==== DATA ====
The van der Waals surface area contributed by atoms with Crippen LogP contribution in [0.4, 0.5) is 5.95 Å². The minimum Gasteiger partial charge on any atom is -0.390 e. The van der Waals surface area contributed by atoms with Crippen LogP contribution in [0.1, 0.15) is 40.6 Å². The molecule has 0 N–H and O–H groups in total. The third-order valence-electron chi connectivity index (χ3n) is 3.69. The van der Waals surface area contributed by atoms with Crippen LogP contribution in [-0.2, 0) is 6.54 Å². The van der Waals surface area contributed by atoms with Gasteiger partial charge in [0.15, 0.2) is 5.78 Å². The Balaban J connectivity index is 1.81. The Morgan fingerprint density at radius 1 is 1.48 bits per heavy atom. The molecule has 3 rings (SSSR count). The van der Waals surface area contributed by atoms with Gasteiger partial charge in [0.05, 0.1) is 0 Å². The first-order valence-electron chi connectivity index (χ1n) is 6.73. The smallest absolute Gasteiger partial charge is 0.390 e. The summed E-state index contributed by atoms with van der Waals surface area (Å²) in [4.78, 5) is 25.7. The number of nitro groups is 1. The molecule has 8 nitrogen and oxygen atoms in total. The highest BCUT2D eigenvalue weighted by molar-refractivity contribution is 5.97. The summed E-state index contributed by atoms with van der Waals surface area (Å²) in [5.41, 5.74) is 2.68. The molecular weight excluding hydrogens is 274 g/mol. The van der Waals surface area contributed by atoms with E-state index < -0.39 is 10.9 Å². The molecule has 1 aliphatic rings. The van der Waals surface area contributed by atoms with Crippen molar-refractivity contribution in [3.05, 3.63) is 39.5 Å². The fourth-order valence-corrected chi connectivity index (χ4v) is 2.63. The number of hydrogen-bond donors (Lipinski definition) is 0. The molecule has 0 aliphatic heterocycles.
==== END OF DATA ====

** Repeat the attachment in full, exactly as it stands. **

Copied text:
The van der Waals surface area contributed by atoms with Crippen LogP contribution in [0.4, 0.5) is 5.95 Å². The minimum Gasteiger partial charge on any atom is -0.390 e. The van der Waals surface area contributed by atoms with Crippen LogP contribution in [0.1, 0.15) is 40.6 Å². The molecule has 0 N–H and O–H groups in total. The third-order valence-electron chi connectivity index (χ3n) is 3.69. The van der Waals surface area contributed by atoms with Crippen LogP contribution in [-0.2, 0) is 6.54 Å². The van der Waals surface area contributed by atoms with Gasteiger partial charge in [0.15, 0.2) is 5.78 Å². The Balaban J connectivity index is 1.81. The Morgan fingerprint density at radius 1 is 1.48 bits per heavy atom. The molecule has 3 rings (SSSR count). The van der Waals surface area contributed by atoms with Gasteiger partial charge in [0.05, 0.1) is 0 Å². The first-order valence-electron chi connectivity index (χ1n) is 6.73. The smallest absolute Gasteiger partial charge is 0.390 e. The summed E-state index contributed by atoms with van der Waals surface area (Å²) in [4.78, 5) is 25.7. The number of nitro groups is 1. The molecule has 8 nitrogen and oxygen atoms in total. The highest BCUT2D eigenvalue weighted by molar-refractivity contribution is 5.97. The summed E-state index contributed by atoms with van der Waals surface area (Å²) in [5.41, 5.74) is 2.68. The molecular weight excluding hydrogens is 274 g/mol. The van der Waals surface area contributed by atoms with E-state index < -0.39 is 10.9 Å². The molecule has 1 aliphatic rings. The van der Waals surface area contributed by atoms with Crippen molar-refractivity contribution in [3.05, 3.63) is 39.5 Å². The fourth-order valence-corrected chi connectivity index (χ4v) is 2.63. The number of hydrogen-bond donors (Lipinski definition) is 0. The molecule has 0 aliphatic heterocycles.